Yesterday [Tuesday, May 7th], Montana Gov. Steve Bullock vetoed HB 735, which would have provided important free speech protections for students at Montana’s public colleges and universities. The bill passed each chamber with bipartisan support, earning a vote of 31-19 in the Montana Senate and 76-20 in the House of Representatives. It also enjoyed support from a diverse array of organizations, including FIRE, the ACLU of Montana, Americans for Prosperity-Montana, and students enrolled at public colleges in the state.
HB 735 would have prohibited Montana’s public colleges and universities from quarantining student expression into small, misleadingly labeled “free speech zones.” Such prior restraints on speech are generally inconsistent with the First Amendment. Universities may enact reasonable, narrowly tailored “time, place, and manner” restrictions on expressive activities in the open, outdoor areas of campus that are generally accessible to the public, provided that those restrictions are narrowly tailored for a significant institutional interest; employ clear, published, content-neutral, and viewpoint-neutral criteria; and provide for ample alternative means of expression. Restricting student speech to tiny free speech zones fails this exacting test and diminishes debate and discussion on campus.
The continued maintenance of free speech zones is detrimental to all campus community members. Institutions risk losing lawsuits (or are forced to settlelawsuits); students risk punishment for protected speech and learn the wrong lessons about their expressive rights, concluding that speaking their minds is not worth the punishment.
In explaining his veto, Gov. Bullock argued:
Any American who believes their federal constitutional rights have been violated can file suit under 42 U.S.C. § 1983. This landmark statute has protected and enhanced our American system of ordered liberty for decades. It is the tool behind the biggest civil rights victories of the past generation. There are similar tools in state law.
It is confusing, then, why Montana should adopt the limited remedy envisioned by HB 735 that would restrict how a student can vindicate her rights where they have been violated. A weak remedy to protect constitutional rights is a faulty one, and we should not make room for it in our laws where superior, proven protections exist.
While it is true that students may file claims in federal court to vindicate violations of the First Amendment using Section 1983 of the Civil Rights Act, the governor is wrong about the adequacy of that remedy. The primary shortcoming of a First Amendment lawsuit in a case against a school for quarantining a student to a free speech zone is that those cases can be dismissed as moot when a student graduates. Unfortunately, this means that juniors, seniors, and graduate students approaching their graduations do not have reliable access to courts to vindicate their rights.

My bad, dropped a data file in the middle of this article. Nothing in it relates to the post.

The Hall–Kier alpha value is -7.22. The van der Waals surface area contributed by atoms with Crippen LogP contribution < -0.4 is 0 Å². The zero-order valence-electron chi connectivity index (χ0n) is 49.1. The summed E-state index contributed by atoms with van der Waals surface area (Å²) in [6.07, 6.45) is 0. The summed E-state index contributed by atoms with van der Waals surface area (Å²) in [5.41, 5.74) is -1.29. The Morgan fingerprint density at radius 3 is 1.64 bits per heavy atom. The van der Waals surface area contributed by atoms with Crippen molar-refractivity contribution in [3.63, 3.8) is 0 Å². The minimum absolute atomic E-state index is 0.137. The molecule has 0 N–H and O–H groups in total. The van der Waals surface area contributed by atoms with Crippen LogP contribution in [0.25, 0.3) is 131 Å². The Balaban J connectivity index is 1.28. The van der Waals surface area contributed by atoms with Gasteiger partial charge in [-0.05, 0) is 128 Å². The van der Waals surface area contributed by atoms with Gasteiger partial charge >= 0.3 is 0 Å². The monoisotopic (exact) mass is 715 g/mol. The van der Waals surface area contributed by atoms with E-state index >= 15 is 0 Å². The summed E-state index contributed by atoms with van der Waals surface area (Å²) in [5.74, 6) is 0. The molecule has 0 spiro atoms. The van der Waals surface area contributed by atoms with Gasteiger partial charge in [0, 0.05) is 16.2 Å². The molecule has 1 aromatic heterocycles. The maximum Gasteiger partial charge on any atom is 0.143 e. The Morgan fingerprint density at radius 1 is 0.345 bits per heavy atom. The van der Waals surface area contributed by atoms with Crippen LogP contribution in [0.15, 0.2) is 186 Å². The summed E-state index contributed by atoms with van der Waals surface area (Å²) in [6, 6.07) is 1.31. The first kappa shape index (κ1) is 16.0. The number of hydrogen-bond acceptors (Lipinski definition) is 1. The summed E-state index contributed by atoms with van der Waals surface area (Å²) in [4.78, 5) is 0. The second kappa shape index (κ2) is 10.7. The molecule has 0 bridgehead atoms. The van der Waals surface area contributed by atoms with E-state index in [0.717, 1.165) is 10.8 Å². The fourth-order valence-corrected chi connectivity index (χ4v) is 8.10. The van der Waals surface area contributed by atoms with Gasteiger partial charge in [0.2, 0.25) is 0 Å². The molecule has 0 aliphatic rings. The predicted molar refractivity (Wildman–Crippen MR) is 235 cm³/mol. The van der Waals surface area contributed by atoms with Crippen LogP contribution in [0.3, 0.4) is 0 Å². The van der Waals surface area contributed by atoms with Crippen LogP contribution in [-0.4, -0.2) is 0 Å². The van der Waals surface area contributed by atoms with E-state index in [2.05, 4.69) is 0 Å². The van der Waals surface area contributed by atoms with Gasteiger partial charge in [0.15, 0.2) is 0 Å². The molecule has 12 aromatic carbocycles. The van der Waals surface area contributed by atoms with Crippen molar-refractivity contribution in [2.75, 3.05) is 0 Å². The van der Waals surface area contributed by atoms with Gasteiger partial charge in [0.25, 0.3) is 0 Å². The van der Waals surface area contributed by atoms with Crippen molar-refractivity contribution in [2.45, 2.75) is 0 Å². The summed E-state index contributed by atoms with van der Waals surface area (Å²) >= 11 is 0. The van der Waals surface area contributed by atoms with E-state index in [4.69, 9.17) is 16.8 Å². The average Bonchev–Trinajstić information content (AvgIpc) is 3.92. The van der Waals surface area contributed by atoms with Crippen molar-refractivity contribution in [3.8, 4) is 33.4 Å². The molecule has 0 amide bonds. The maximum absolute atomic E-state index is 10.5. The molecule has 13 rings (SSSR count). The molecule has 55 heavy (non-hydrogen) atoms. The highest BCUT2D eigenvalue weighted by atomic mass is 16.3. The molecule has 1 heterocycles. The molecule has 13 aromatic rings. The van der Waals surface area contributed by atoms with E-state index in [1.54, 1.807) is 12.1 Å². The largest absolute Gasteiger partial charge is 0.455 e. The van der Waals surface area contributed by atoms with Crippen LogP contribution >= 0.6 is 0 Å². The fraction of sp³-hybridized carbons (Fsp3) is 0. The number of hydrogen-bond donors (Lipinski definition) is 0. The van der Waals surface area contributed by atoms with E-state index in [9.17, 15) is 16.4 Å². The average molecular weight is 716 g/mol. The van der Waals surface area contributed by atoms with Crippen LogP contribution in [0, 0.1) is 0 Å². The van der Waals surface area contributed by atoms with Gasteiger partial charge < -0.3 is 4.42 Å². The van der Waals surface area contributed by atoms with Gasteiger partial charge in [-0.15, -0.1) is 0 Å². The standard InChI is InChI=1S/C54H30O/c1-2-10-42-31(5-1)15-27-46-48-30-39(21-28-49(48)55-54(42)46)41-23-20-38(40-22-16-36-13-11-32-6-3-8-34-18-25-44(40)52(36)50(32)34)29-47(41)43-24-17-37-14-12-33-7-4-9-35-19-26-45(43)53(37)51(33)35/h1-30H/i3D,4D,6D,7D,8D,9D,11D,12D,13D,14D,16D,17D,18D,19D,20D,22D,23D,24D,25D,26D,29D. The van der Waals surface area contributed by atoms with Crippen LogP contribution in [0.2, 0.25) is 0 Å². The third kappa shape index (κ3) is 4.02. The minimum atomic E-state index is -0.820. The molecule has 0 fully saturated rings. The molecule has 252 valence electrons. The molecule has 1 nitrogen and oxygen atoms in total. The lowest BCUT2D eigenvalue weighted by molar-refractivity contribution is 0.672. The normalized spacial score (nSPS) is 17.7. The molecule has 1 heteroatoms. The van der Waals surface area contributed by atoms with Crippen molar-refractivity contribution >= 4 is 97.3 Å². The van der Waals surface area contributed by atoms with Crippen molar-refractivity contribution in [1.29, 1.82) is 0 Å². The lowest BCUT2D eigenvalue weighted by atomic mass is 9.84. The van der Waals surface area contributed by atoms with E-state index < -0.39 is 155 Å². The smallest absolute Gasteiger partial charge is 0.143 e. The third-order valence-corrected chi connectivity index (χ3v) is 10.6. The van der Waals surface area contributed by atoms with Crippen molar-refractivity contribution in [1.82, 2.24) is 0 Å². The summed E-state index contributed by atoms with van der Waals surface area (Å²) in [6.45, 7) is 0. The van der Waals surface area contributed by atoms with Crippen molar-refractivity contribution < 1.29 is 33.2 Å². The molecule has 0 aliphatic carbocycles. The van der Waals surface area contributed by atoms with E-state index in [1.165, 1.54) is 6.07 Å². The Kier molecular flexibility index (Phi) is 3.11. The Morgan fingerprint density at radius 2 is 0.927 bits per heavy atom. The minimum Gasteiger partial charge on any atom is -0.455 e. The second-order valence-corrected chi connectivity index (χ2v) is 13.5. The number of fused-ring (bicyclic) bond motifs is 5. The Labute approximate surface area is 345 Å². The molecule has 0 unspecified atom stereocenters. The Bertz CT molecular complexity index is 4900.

It is hard to get a lawyer to take your case if the lawyer knows the whole thing can be dismissed by a court on the eve of trial if you graduate. HB 735 would have filled the “graduation loophole,” by setting a minimum amount of damages the court would have to award a plaintiff, if they prevailed. With such a remedy, schools could not just wait for a student to graduate because a court would have to keep the case to its conclusion to issue the damages.
The bill, as an olive branch to the institutions, also offered a cap on damages available to plaintiffs. It is therefore disappointing that the governor asserted HB 735’s clause allowing students to bring lawsuits was weaker than the remedy already in existence under the First Amendment, when the cap was offered as a compromise to the bill’s opponents.
Furthermore, students wishing to not be subject to the statutory cap would still be free to bring a Section 1983 suit against the institution in federal court. The bill doesn’t weaken the remedy provided to students; it provides additional choices for students.
The governor’s letter concluded by explaining:
House Bill 735 appears to be driven by recent headlines accusing public universities of free speech restrictions around speakers who visit their campuses. I have conferred with university leaders in our state and have been assured that their policies are entirely consistent with—and, indeed, promote—our constitutional values of free speech and free assembly.
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[Editor’s Note: This article was written by Tyler Coward and originally published at The Fire. Title changed by P&P.]